When children witness violent acts, or are the victims of abuse, it not only affects them during the day, but also impacts the amount and quality of sleep the kids get at night. In a new study, researchers examined how much violence affects the sleep habits of children.
Violence, Children, and Sleep
In this study, James Spilsbury, PhD, and his colleagues measured the sleep of 46 children in a program for kids exposed to violence. The kids’ ages ranged from eight to 16 years old, and they were monitored for seven days. The study concluded that the more severe the violent act witnessed, the more the child’s sleep was impacted. Researchers also discovered that specific aspects of the violent act impacts different parts of the child’s sleep. For example, researchers found that children who witnessed a homicide have more inconsistent sleep as time passes. To understand more about this research, and the ways in which violence affects children’s sleep, Decoded Science interviewed Dr. Spilsbury, principal investigator of the study.
Studying Violence and Children: Interview With Dr. James Spilsbury
What types of violence did you study, when conducting this research?
“For a little over half the sample (57%), the ‘index event’ that generated the referral to the study was an incident of family violence, which was usually intimate partner violence. The index event for the remaining 43% of children involved community violence, usually an assault of a family member. Four of the events involved a homicide. 41% of the children were themselves physically assaulted during this index event.”
How did you measure the sleep habits of the children?
“We used actigraphy. An actigraph is a small, wristwatch-like device you wear on your arm. It translates movement into measures of sleep/wake status. The children wore the actigraph for 7 days at each of the two time points. Children also kept a sleep journal durng the weeks they wore the actigraph to help interpret the actigraphy data. The journal asks questions like what time did you go to bed, what time did you wake up.”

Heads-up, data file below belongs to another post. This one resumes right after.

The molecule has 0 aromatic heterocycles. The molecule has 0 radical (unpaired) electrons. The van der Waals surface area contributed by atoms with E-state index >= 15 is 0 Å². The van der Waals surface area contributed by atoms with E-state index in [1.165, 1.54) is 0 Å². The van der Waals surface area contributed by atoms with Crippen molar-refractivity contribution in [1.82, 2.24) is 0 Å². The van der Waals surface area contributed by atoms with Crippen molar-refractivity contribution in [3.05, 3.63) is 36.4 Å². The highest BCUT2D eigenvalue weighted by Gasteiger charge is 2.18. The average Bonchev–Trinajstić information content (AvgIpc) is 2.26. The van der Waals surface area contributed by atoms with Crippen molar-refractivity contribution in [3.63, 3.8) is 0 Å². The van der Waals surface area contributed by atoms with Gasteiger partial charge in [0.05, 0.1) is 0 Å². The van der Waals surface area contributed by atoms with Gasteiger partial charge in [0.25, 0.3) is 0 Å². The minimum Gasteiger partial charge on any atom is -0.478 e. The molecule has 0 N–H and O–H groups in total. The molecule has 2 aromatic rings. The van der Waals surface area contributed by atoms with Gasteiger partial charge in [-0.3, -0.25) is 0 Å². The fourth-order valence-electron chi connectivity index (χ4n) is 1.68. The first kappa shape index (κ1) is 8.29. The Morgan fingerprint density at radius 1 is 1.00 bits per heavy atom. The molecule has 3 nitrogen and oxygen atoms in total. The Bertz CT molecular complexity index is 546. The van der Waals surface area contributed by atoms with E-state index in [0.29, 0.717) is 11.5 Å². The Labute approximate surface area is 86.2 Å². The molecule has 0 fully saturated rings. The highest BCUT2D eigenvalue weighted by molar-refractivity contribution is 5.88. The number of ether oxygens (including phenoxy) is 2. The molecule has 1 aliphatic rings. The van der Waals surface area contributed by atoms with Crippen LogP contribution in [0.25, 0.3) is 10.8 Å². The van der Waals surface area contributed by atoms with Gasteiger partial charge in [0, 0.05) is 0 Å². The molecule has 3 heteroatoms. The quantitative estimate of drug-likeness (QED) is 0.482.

The results of this study were significant: kids are resilient, but even children who may appear unaffected do experience sleep variations as the result of exposure to violence. According to Dr. Spilsbury, in this study there were two main results:
“(1) Across the study period, children who were victimized (physically assaulted) during the violent event they witnessed had lower sleep duration and lower sleep efficiency (time in bed actually asleep) than the children who were not victimized by the event, and this effect did not change over the study period; and (2) children who witnessed a homicide were somewhat more likely to have greater nightly variation in sleep duration over time.”
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